- Prostate ultrasound (transrectal ultrasound): An ultrasound probe is inserted into the rectum, bringing it close to the prostate. Ultrasound can be used as a diagnostic tool to evaluate a prostate condition, and it is typically done with a biopsy to test for prostate cancer.
- Prostate biopsy: A needle is inserted into the prostate to take tissue out to check for prostate cancer.
Tips for optimal prostate health:
- Eat a healthy plant-based diet that limits red meat, sugar, and alcohol. Fruits and vegetables contain vital nutrients that are important in prostate health.
- Achieve and maintain a healthy weight: Studies have shown that being overweight or obese increases prostate cancer mortality.
- Exercise regularly: Exercise helps to keep hormone levels balanced and boosts your immune system.
- Maintain optimal levels of Vitamin D. Vitamin D has been shown to have anti-cancer benefits in the body. Vitamin D levels can be easily monitored by blood tests ordered by your doctor. We get vitamin D from adequate exposure to the sun (without sunscreen) and from wild caught, fatty fish like salmon.
- Visit your doctor yearly for a prostate health checkup. The general recommendation is a PSA blood test and digital rectal exam annually, beginning at age 50. Men at high risk, such as African American men or men with a strong family history of prostate cancer (especially father or brother) should begin testing at age 45.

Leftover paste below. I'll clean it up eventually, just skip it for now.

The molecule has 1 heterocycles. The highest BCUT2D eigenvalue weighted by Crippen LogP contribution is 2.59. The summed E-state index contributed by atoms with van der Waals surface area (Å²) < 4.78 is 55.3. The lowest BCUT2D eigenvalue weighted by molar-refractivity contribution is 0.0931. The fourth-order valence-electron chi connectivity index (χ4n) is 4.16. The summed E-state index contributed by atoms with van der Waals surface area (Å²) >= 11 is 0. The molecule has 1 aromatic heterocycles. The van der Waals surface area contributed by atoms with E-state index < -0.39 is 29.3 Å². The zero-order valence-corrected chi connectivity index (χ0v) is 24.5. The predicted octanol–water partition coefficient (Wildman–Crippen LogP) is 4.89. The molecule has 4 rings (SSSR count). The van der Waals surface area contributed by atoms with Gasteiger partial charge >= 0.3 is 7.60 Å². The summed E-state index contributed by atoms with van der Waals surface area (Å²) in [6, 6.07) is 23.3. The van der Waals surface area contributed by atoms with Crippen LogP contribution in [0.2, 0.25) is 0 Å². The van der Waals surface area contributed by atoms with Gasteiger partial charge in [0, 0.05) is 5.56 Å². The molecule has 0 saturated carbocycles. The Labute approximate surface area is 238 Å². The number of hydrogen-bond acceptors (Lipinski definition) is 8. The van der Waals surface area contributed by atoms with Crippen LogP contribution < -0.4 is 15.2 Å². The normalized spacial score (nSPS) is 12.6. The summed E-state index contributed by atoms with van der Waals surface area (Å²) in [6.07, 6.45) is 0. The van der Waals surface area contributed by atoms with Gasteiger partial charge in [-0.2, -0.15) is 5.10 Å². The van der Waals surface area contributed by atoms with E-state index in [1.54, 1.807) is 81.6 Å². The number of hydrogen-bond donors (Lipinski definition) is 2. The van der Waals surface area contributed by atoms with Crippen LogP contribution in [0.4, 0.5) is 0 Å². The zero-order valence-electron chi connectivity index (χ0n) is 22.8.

Check Out Our Happy Hormones at Home Guide for More Healthy Living Tips.
6 Superfoods for Prostate Health:
- Berries: strawberries, blackberries, and raspberries are high in vitamin C and antioxidants. Antioxidants play an essential role in the body as they prevent damage from free radicals, molecules that attack healthy cells and can contribute to cancer risk. Vitamin C may also help ease benign prostatic hyperplasia (BPH) symptoms by promoting urination and reducing swelling.
- Fatty fish: Although experts typically recommend cutting down on animal fat for prostate health, a diet high in omega-3s can help boost prostate health, likely because of their anti-inflammatory effects. Omega-3 fatty acids, found in fish like salmon, sardines, lake trout, and herring, may actually help lower prostate cancer risk.
- Nuts: Healthy fats like those found in nuts can help support your prostate. Brazil nuts are a good source of vital nutrients like vitamin E and calcium, but they’re also full of the mineral selenium. A 2010 study suggests that selenium along with soy may help fight prostate cancer.
- Beans: Beans, chia, and hemp seeds are full of protein, other vital nutrients, and fiber, which all help support prostate health.
- Green Tea: In addition to other health benefits research suggests that green tea can help protect against prostate cancer.
- Watermelon: It is high in vitamins A and C but is also an excellent source of lycopene, the antioxidant that gives whole foods like tomatoes and watermelons their red color. Research suggests that lycopene may help lower prostate cancer risk. Lycopene can be found in foods like tomatoes, apricots, pink grapefruit, guava, and papaya.